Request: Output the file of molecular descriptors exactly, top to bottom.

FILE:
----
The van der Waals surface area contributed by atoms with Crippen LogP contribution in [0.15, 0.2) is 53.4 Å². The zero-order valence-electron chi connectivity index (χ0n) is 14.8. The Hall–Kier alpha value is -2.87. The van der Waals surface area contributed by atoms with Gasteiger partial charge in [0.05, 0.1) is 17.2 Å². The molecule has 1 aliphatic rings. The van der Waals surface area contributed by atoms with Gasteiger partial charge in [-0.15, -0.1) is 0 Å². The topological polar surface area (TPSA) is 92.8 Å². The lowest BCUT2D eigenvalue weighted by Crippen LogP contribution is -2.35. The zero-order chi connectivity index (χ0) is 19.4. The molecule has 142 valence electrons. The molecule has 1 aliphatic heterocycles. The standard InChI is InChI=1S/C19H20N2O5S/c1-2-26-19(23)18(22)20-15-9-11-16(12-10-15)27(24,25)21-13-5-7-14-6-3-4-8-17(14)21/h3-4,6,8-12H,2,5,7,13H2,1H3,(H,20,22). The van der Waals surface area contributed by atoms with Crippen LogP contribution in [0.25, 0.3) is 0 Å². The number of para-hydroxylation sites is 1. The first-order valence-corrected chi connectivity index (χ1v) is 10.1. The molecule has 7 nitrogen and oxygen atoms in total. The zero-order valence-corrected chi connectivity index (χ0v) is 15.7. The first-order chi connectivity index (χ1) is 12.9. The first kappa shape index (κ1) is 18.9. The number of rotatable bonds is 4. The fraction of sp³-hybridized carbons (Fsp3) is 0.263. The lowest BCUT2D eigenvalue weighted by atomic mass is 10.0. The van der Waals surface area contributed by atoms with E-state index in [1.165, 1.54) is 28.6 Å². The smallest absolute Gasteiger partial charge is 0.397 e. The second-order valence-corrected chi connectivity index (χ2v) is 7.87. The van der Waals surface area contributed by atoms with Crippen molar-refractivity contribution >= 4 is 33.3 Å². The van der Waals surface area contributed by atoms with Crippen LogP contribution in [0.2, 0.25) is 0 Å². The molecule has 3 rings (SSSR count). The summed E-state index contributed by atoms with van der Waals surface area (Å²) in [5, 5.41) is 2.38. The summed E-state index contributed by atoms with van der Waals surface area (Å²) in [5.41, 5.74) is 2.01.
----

The van der Waals surface area contributed by atoms with Crippen LogP contribution in [0.15, 0.2) is 53.4 Å². The zero-order valence-electron chi connectivity index (χ0n) is 14.8. The Hall–Kier alpha value is -2.87. The van der Waals surface area contributed by atoms with Gasteiger partial charge in [0.05, 0.1) is 17.2 Å². The molecule has 1 aliphatic rings. The van der Waals surface area contributed by atoms with Gasteiger partial charge in [-0.15, -0.1) is 0 Å². The topological polar surface area (TPSA) is 92.8 Å². The lowest BCUT2D eigenvalue weighted by Crippen LogP contribution is -2.35. The zero-order chi connectivity index (χ0) is 19.4. The molecule has 142 valence electrons. The molecule has 1 aliphatic heterocycles. The standard InChI is InChI=1S/C19H20N2O5S/c1-2-26-19(23)18(22)20-15-9-11-16(12-10-15)27(24,25)21-13-5-7-14-6-3-4-8-17(14)21/h3-4,6,8-12H,2,5,7,13H2,1H3,(H,20,22). The van der Waals surface area contributed by atoms with Crippen LogP contribution in [0.25, 0.3) is 0 Å². The number of para-hydroxylation sites is 1. The first-order valence-corrected chi connectivity index (χ1v) is 10.1. The molecule has 7 nitrogen and oxygen atoms in total. The zero-order valence-corrected chi connectivity index (χ0v) is 15.7. The first-order chi connectivity index (χ1) is 12.9. The first kappa shape index (κ1) is 18.9. The number of rotatable bonds is 4. The fraction of sp³-hybridized carbons (Fsp3) is 0.263. The lowest BCUT2D eigenvalue weighted by atomic mass is 10.0. The van der Waals surface area contributed by atoms with E-state index in [1.165, 1.54) is 28.6 Å². The smallest absolute Gasteiger partial charge is 0.397 e. The second-order valence-corrected chi connectivity index (χ2v) is 7.87. The van der Waals surface area contributed by atoms with Crippen molar-refractivity contribution >= 4 is 33.3 Å². The van der Waals surface area contributed by atoms with Crippen LogP contribution in [0.2, 0.25) is 0 Å². The molecule has 3 rings (SSSR count). The summed E-state index contributed by atoms with van der Waals surface area (Å²) in [5, 5.41) is 2.38. The summed E-state index contributed by atoms with van der Waals surface area (Å²) in [5.41, 5.74) is 2.01.